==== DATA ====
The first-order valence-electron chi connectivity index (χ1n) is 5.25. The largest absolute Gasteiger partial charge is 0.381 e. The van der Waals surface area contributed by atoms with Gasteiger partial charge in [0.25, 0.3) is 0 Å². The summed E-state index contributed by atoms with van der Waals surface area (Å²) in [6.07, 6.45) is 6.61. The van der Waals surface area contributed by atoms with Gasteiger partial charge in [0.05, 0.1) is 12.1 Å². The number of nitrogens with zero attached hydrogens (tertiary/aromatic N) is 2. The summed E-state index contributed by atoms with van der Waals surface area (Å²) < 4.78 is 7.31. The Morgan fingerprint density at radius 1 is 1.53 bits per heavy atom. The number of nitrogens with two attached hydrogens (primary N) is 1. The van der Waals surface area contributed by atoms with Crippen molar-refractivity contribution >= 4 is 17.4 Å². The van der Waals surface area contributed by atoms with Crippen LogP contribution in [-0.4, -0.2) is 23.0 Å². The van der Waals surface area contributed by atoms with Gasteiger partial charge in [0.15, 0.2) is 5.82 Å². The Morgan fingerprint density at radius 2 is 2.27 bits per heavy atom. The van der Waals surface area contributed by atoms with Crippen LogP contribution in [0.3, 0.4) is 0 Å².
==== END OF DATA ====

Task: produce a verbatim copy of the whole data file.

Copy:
The first-order valence-electron chi connectivity index (χ1n) is 5.25. The largest absolute Gasteiger partial charge is 0.381 e. The van der Waals surface area contributed by atoms with Gasteiger partial charge in [0.25, 0.3) is 0 Å². The summed E-state index contributed by atoms with van der Waals surface area (Å²) in [6.07, 6.45) is 6.61. The van der Waals surface area contributed by atoms with Gasteiger partial charge in [0.05, 0.1) is 12.1 Å². The number of nitrogens with zero attached hydrogens (tertiary/aromatic N) is 2. The summed E-state index contributed by atoms with van der Waals surface area (Å²) < 4.78 is 7.31. The Morgan fingerprint density at radius 1 is 1.53 bits per heavy atom. The number of nitrogens with two attached hydrogens (primary N) is 1. The van der Waals surface area contributed by atoms with Crippen molar-refractivity contribution >= 4 is 17.4 Å². The van der Waals surface area contributed by atoms with Crippen LogP contribution in [-0.4, -0.2) is 23.0 Å². The van der Waals surface area contributed by atoms with Gasteiger partial charge in [0.15, 0.2) is 5.82 Å². The Morgan fingerprint density at radius 2 is 2.27 bits per heavy atom. The van der Waals surface area contributed by atoms with Crippen LogP contribution in [0.3, 0.4) is 0 Å².